The central bank finally provided details of its new foreign exchange policy which is set to kick off on Monday. Finally the currency peg is gone and, in a positive surprise to almost everyone, the price fixing is also gone.
In summary, the central bank will no longer attempt to directly fix exchange rates and will allow markets, specifically the interbank market, guide things based on the fundamentals. It will still however occasionally intervene in markets to either buy or sell foreign exchange. A necessary caveat seeing as a relatively large chunk of foreign exchange supply comes into the country via crude oil sales on behalf of the government. Its intervention will however be market driven, which basically means it will sell of buy at whatever price the market says. Practically, it will only sell to “licensed” primary FX dealers who will be allowed to bid for amounts starting from $10m and up.
To deal with volatility the central bank is pushing a futures market. This just basically means dealers will be able to lock in prices for future purchases. Typically this helps manage the risk of currecy fluctuations and should reduce volatility.
It wouldn’t be a Nigerian policy if there was no weird angle. BDCs are still banned from participating in the interbank market. The 41 items list is also still banned from the interbank market. This of course means there will still be the market segmentation and price markup in the black market. The size of the markup will depend on a lot of things though and we will have to wait to see how that plays out.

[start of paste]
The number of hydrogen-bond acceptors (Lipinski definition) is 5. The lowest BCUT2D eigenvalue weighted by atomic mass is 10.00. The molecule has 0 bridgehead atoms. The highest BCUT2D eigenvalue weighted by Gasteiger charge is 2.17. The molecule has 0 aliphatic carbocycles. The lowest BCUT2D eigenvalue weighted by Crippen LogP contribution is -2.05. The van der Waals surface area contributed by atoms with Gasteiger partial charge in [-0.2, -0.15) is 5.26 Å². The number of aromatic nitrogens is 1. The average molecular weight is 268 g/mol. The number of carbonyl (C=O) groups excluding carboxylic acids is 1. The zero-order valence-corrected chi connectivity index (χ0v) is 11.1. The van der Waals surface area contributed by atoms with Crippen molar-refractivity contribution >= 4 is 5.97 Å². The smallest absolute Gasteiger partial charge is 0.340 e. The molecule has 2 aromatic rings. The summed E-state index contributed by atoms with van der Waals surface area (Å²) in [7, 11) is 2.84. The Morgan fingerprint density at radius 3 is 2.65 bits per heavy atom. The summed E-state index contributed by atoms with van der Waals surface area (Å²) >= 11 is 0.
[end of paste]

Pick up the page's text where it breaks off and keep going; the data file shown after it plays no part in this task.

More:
All in all though it is a much needed adjustment by the central bank after what has been over a year of a senseless currency peg. They of course tried to save face by claiming to have driven speculators from the market. But a look at the seven per cent change in the black market rates between when the policy change was announced and today says otherwise. We cannot also ignore the reality that the currency peg has so some extent been responsible for the big drop in manufacturing and the recession which will probably be officially confirmed once Q2 GDP numbers come out. Still better late than never.
Still Nigeria is not home and dry. A year ago I argued that an adjustment in fuel prices and the exchange rate would have given the country enough leeway to get out of the crisis. Sadly that ship has sailed. The country is probably already in recession. The optimism that was present, but from Nigerians and foreign investors, is gone. The idea that this government doesn’t really know what it is doing is firmly planted in the minds inception style. Finally there is still the small matter of central bank independence. The independence matters a lot because the previous exchange rate policy is but one in a series of bad policies that could have been implemented. Yes the bad exchange rate policy is gone but what guarantee is there that the FG will not strong arm the central bank to implement another from the bad list? There is an easy way to fix the independence problem but I won’t say it here.
What else does the FG need to do now? They need to immediately implement reforms that create investible opportunities in Nigeria. Reforms that say Nigeria is ready for business. Reforms that say bring your money to Nigeria. They probably also need to swallow their pride and get an emergence loan from the IMF. We’ve already done everything the IMF advised anyway so we might as well.
But at least for today we can give the central bank a round of applause for doing the right thing.